24 July 2012

Revelation 3:1-6

"Remember then what you received and heard; obey it, and repent." (v. 3)


This is the fifth of seven messages to churches throughout Asia Minor (contemporary Turkey), with the number 'seven' in Revelation signalling their universal relevance.  Although a strange book for contemporary readers, Revelation fits into the ancient literary genre known as 'apocalyptic' in which bizarre and colourful images are used to describe God's ultimate triumph, often taking place against the backdrop of persecution for God's people.

The message is addressed to the "angel of the church in Sardis", the spiritual representative of this particular community of God's people. The message is both a warning and encouragement, and begins with a description of Jesus as the one who has the "seven spirits of God and the seven stars" (v. 1). Although its interpretation is debated, the "seven spirits" could refer to the fullness of the Holy Spirit, possibly alluding to Zechariah 4:1-6. The "seven stars" are symbols of the angelic representatives of each church (Revelation 1:20), over whom Jesus has authority.

Jesus warns Sardis that its image does not match reality. Seen as a church that is "alive" (v. 1), the risen Jesus announces that it is dead or at least "on the point of death" (v. 2). It falls far short of its calling. The Christians at Sardis had "soiled their clothes" (v. 4), a reference to compromising with pagan culture or the imperial cult. Some interpreters suggest that Christians at Sardis might have even offered cultic sacrifices to the emperor. If they do not change, Christ will come "like a thief" (v. 3) - a reference not to the second coming, but to Jesus judging the church.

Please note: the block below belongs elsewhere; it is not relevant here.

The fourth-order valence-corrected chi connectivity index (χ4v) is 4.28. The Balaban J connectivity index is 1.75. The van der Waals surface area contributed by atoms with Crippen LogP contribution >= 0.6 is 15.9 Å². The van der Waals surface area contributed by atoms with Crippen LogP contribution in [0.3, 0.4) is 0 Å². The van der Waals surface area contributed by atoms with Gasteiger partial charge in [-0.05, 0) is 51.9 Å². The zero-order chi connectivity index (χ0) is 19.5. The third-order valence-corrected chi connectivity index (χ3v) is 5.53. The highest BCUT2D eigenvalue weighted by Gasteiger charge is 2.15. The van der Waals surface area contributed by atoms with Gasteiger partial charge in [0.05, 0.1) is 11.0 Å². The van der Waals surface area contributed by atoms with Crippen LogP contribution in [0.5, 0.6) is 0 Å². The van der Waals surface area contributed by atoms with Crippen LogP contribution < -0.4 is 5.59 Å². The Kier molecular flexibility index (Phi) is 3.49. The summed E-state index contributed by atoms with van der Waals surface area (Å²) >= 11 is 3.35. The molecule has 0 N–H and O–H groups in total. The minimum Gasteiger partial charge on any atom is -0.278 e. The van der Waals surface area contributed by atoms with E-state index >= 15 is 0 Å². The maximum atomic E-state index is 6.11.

The church of Sardis, then, needs to 'repent' through returning to what it had received and heard, and only then the church will conquer. Victory requires faithful perseverance in the calling the church has received, standing firm in the face of the temptation to compromise. There are some within Sardis who have remained faithful, and the erring majority are called to take heed of the faithful minority. If they do, then they too will be "clothed in white robes" (v. 5), whole and holy before God (Revelation 1:14; 7:9).

To Ponder

  • What do you think a church needs to 'remember' to remain faithful to Jesus?
  • What are the harmful compromises that today's Church might make with culture?
  • Can you imagine Jesus criticising today's church as he criticised Sardis? Why or why not?

Bible notes author

Ed Mackenzie

Dr Ed Mackenzie is the discipleship development officer for the Methodist Church, a role that involves developing and promoting a range of resources to help Christians grow as followers of Jesus. His previous experience includes working as evangelism, spirituality and discipleship officer at Methodist Church House, lecturing in New Testament Studies at Birmingham Christian College, and working as associate leader of B1, a 'fresh expression' of church in Birmingham.